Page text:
Race

The Racial Contract puts classic Western social contract theory, deadpan, to extraordinary radical use. With a sweeping look at the European expansionism and racism of the last five hundred years, Charles W. Mills demonstrates how this peculiar and unacknowledged "contract" has shaped a system of global European domination: how it brings into existence "whites" and "non-whites," full persons and sub-persons, how it influences white moral theory and moral psychology; and how this system is imposed on non-whites through ideological conditioning and violence. The Racial Contract argues that the society we live in is a continuing white supremacist state.

Holding up a mirror to mainstream philosophy, this provocative book explains the evolving outline of the racial contract from the time of the New World conquest and subsequent colonialism to the written slavery contract, to the "separate but equal" system of segregation in the twentieth-century United States. According to Mills, the contract has provided the theoretical architecture justifying an entire history of European atrocity against non-whites, from David Hume's and Immanuel Kant's claims that blacks had inferior cognitive power, to the Holocaust, to the kind of imperialism in Asia that was demonstrated by the Vietnam War.

Mills suggests that the ghettoization of philosophical work on race is no accident. This work challenges the assumption that mainstream theory is itself raceless. Just as feminist theory has revealed orthodox political philosophy's invisible white male bias, Mills's explication of the racial contract exposes its racial underpinnings.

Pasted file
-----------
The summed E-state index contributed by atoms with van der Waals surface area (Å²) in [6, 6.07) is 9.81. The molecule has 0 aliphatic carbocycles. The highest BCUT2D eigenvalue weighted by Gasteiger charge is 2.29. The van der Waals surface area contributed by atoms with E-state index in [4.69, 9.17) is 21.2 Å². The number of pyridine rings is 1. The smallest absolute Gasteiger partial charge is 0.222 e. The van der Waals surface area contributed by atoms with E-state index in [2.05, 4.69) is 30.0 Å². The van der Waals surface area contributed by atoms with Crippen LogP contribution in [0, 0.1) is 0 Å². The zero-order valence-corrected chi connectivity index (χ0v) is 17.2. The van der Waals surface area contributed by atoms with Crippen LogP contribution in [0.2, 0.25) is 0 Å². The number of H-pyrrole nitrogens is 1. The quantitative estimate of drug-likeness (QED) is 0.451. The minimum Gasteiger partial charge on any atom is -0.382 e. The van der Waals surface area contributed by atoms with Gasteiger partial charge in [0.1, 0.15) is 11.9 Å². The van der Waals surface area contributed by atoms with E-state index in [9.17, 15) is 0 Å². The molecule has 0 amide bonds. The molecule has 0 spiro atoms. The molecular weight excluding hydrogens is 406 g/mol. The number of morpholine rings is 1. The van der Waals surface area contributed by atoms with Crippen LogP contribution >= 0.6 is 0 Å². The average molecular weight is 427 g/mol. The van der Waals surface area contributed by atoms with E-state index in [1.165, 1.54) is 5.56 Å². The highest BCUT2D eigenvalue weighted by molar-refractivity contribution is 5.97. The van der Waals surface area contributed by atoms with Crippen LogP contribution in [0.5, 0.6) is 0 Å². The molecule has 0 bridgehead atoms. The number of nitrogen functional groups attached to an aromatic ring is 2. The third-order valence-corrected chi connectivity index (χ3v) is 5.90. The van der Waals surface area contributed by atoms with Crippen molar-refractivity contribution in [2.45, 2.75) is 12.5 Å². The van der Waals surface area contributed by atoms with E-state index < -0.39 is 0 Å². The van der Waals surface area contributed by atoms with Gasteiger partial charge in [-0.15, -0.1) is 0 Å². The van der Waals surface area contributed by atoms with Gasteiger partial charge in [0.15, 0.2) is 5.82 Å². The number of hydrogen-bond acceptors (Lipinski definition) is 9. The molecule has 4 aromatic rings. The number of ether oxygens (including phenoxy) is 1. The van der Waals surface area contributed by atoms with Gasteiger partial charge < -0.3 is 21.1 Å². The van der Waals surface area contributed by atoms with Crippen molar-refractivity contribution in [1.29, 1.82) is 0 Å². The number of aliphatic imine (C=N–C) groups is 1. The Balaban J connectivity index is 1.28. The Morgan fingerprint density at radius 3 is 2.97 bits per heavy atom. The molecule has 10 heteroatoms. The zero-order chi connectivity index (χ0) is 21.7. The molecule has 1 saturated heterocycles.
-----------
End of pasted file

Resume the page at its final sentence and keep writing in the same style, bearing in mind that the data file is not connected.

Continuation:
DR. ASHLEY MONTAGU’S book possesses two great merits rarely found in current discussions of human problems. Where most writers over-simplify, he insists on the principle of multiple and interlocking causation. And where most assume that “facts will speak for themselves,” he makes it clear that facts are mere ventriloquists’ dummies, and can be made to justify any course of action that appeals to the socially conditioned passions of the individuals concerned. These two truths are sufficiently obvious; but they are seldom recognized, for the good reason that they are very depressing. To recognize the first truth is to recognize the fact that there are no panaceas and that therefore most of the golden promises made by political reformers and revolutionaries are illusory. And to recognize the truth that facts do not speak for themselves, but only as man’s socially conditioned passions dictate, is to recognize that our current educational processes can do very little to ameliorate the state of the world. In the language of traditional theology (so much more realistic, in many respects, than the “liberal” philosophies which replaced it), most ignorance is voluntary and depends upon acts of the conscious or subconscious will. Thus, the fallacies underlying the propaganda of racial hatred are not recognized because, as Dr. Montagu points out, most people have a desire to act aggressively, and the members of other ethnic groups are convenient victims, whom one may attack with a good conscience. This desire to act aggressively has its origins in the largely unavoidable frustrations imposed upon the individual by the processes of early education and later adjustments to the social environment. Dr. Montagu might have added that aggressiveness pays a higher dividend in emotional satisfaction than does coöperation. Coöperation may produce a mild emotional glow; but the indulgence of aggressivness can be the equivalent of a drinking bout or sexual orgy. In our industrial societies, the goodness of life is measured in terms of the number and intensity of the excitements experienced. (Popular philosophy is moulded by, and finds expression in, the advertising pages of popular magazines. Significantly enough, the word that occurs more frequently in those pages than any other is “thrill.”) Like sex and alcohol, aggressiveness can give enormous thrills. Under existing social conditions, it is therefore easy to represent aggressiveness as good. Concerning the remedies for the social diseases he has so penetratingly diagnosed, Dr. Montagu says very little, except that they will have to consist in some process of education. But what process? It is to be hoped that he will answer this question at length in another work. ALDOUS HUXLEY
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